Wednesday, July 14, 2010

CEO Archetypes #2 The Harold and Kumar Duos

Ok, sometime it is Kumar and Brooks IV, and sometimes it is Kumar and  Kumar, and one start-up I worked with was founded by Harold and Harold and Harold and Harold.  But you know what I am getting at...the multinational team of founders.  

I suppose most folks think Larry and Sergey first.   I have worked with Mikael and Steve; Charles and Russ; Kai and Howard; Balaji and Milan; Kevin and Bob; David and Vince (not exactly immigrants, but they know why they are included here); Duke and too many names to mention; Steven and Abhay.....

Of course, I always first think of Andy and Vinod. They added the two boys from Michigan to the team as well, but Andy and Vinod were, for me, the original Harold and Kumar.
What is it about a team of founders that includes an immigrant or a very new citizen that makes things happen?  And what is it about these guys that they would rather do things by committee than declare the leader straight away?

My experience tells me that one of the guys will be a technologist and one is a marketeer or finance guy.   These buddy teams rarely include women, but occasionally you will see Harold's or Kumar's  girlfriend on the payroll in a marketing or HR role.  

Often, not always, but often these are young people.  College roommates or colleagues in their first jobs that come together with a great idea.  They live and invent for a time on junk food and their own dime and then go get a bunch of VC's to salivate over what they have built on a shoestring.  Ah, maybe that is the key...immigrant teams seem to understand the shoestring, bootstrap days really well.  A common theme among this archetype, is doing more with less.

The immigrant founder also does not seem embarrassed by their full embrace of the American dream or by their desire to make money.  

The boys who came here on student visa's and then moved over to the H1b and Green cards, do so with clear goals in mind...invent something people will buy and then sell the crap out of it.  They may also want to build a big long-term company...but that is secondary to providing a product that fills a need.  That may be part of their genius as well, they understand creating products that solve real problems.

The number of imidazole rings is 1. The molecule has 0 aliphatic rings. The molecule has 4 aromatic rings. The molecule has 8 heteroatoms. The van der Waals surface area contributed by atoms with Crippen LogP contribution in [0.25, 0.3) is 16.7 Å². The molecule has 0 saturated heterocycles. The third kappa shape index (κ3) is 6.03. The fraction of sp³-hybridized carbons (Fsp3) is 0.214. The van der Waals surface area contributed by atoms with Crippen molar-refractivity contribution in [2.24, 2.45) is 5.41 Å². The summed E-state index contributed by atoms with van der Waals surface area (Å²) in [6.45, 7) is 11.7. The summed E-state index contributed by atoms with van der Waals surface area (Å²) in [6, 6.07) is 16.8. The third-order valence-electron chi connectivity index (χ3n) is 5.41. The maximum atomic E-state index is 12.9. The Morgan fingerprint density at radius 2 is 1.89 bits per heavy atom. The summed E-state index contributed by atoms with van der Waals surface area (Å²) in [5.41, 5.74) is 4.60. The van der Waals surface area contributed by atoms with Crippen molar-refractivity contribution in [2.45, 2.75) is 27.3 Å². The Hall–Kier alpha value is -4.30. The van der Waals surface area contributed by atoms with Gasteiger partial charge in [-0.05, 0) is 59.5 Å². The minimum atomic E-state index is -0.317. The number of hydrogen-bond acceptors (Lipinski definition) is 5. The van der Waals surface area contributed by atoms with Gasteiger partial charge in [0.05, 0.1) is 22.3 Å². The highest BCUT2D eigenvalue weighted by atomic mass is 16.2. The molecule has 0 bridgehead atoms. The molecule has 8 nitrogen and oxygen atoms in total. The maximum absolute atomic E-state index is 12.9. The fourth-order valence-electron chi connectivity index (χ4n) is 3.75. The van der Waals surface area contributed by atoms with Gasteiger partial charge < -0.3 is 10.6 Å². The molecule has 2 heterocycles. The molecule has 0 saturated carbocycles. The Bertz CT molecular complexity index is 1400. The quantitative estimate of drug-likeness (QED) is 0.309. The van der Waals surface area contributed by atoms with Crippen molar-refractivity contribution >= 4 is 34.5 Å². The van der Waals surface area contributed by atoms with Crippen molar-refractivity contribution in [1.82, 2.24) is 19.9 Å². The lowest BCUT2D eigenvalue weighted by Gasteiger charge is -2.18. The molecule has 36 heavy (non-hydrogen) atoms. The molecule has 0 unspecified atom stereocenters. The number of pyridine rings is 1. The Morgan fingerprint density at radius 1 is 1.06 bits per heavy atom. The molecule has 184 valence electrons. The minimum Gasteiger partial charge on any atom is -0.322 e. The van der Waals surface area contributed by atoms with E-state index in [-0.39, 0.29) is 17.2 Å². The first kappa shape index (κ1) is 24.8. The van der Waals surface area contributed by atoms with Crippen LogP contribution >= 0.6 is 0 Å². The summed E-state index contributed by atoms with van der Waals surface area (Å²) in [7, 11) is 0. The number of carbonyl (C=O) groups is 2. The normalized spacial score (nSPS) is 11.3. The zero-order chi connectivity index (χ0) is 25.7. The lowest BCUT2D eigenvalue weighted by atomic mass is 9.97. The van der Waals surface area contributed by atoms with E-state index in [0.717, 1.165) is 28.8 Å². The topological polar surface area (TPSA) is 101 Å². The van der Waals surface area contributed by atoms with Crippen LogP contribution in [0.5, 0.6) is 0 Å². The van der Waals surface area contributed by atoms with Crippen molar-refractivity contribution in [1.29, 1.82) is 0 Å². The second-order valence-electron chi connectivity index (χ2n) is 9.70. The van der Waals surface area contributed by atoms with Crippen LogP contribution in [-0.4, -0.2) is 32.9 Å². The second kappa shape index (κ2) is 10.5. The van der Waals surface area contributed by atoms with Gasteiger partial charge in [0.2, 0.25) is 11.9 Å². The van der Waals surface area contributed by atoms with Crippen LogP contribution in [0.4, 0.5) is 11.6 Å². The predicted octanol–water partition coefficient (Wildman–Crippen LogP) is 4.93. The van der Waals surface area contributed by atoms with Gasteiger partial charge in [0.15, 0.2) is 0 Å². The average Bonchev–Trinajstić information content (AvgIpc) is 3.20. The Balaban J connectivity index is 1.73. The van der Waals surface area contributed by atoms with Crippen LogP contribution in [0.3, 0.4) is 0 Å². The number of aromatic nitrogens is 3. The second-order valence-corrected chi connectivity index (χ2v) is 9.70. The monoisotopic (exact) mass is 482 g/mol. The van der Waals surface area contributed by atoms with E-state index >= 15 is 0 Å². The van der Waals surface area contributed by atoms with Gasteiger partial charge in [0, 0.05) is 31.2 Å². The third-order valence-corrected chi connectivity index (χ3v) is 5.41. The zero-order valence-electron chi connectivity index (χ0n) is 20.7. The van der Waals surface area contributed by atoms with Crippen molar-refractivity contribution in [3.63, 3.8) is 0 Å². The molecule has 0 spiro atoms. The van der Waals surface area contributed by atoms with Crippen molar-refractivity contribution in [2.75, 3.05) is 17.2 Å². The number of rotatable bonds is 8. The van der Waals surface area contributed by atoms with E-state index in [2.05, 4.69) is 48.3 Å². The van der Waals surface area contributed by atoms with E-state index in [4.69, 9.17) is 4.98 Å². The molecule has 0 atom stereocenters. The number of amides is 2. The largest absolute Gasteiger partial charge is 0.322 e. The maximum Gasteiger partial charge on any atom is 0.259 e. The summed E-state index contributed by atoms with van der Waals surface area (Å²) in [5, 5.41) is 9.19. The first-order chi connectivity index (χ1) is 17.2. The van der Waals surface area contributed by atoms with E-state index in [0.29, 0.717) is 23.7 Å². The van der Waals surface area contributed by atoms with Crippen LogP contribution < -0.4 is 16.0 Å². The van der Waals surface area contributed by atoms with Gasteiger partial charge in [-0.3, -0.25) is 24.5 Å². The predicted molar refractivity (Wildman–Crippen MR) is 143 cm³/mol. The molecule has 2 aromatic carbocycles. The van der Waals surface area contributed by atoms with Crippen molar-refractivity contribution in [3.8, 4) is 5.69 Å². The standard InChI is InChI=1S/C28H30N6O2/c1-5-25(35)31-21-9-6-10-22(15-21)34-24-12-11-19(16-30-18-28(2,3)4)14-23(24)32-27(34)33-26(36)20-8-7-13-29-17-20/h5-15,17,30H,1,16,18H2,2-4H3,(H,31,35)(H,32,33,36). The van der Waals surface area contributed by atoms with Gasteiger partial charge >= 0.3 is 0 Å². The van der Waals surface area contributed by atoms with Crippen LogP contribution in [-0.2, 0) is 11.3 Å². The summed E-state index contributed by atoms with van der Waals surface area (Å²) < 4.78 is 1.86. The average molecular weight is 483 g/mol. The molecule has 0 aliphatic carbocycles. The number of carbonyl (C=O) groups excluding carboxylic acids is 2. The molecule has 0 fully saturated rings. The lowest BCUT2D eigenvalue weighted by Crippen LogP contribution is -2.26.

The only glitch to full realization of the capitalist mentality is a pervasive sentimentality about their founding team.  Some cultures that have contributed extraordinary talent to US technology, hold loyalty as a profound value.  Some also do not come at people problems as directly as their American born counterparts. So, when you couple a reticence to confront a people issue with profound loyalty, you can end up with companies that have some "founder baggage" hanging around in made up jobs, or worse an executive sitting in a role that has long ago outgrown them...with no one willing to confront the issue.  Don't get me wrong, I love the loyalty value.  We could use more of it in US business.  But as an Irish Immigrant once told me, "sometimes you have to be cruel to be kind."  Letting your buddy hang on to a job in which he is failing does not seem like a great way to express friendship.

Conversely, I do not see loyalty/fanaticism about product architectures you find in some other company cultures.  Immigrant teams seem much more adaptable.  They are willing to listen to their customers  and be flexible.  They want to sell a product, not prove they are right, so they are philosophical about product decisions.   
People get loyalty, ideas get improved.

Role clarity is also a US value that is not as obvious to these duos, trios and quartets.  Immigrant founded start-ups have more "Office of the CEO" designations than any other archetype I have encountered.  The "Office of the CEO" is where two or more of these talented young men act in concert as co-CEO's and run the company by committee.  Even if they do christen one of them as CEO, it is often with limited decision making powers; requiring consensus by the founding group.  (Some cultures do not default to the individual as frequently as we do in the US.   Apparently not every culture in the world deifies John Galt.)  This can be a wonderful way to run a small company.  The team lives and dies by the decisions they make together, no one person is the single point of integration and communication is constant.  But, eventually some VC  who has read Ayn Rand, comes along and makes the team pick a leader.  It looks better on an organization chart if one person is the uber-leader.  And, in the American business culture, we like accountability to be clear.  We need it to know who to fire when things go wrong.

I love the Harold and Kumar teams.  I love their focus and their
commitment.  They seem more ashamed of failure than the US centric
teams.  One Harold came to me in a start-up I was working with not long
ago and said, "This has to succeed.  My father sent me to the United
States to become a physician.  I spent the tuition for that education
starting this company.  We will not fail.  I could never regain my
father's respect if we did, so we will not fail!"  That is motivation.
And that company has succeeded. 

High tech as an industry learned 30 years ago that the world was it's source of
supply of customers, components and talent.  The flags of many nations
hang over every important invention since the dawn of the age of
information.  I cherish these immigrant teams that build so much value in
the America economy and contribute so mightily to the American reputation for
invention.   

My next CEO Archetype is the "Thomas Crown."  

Soon.

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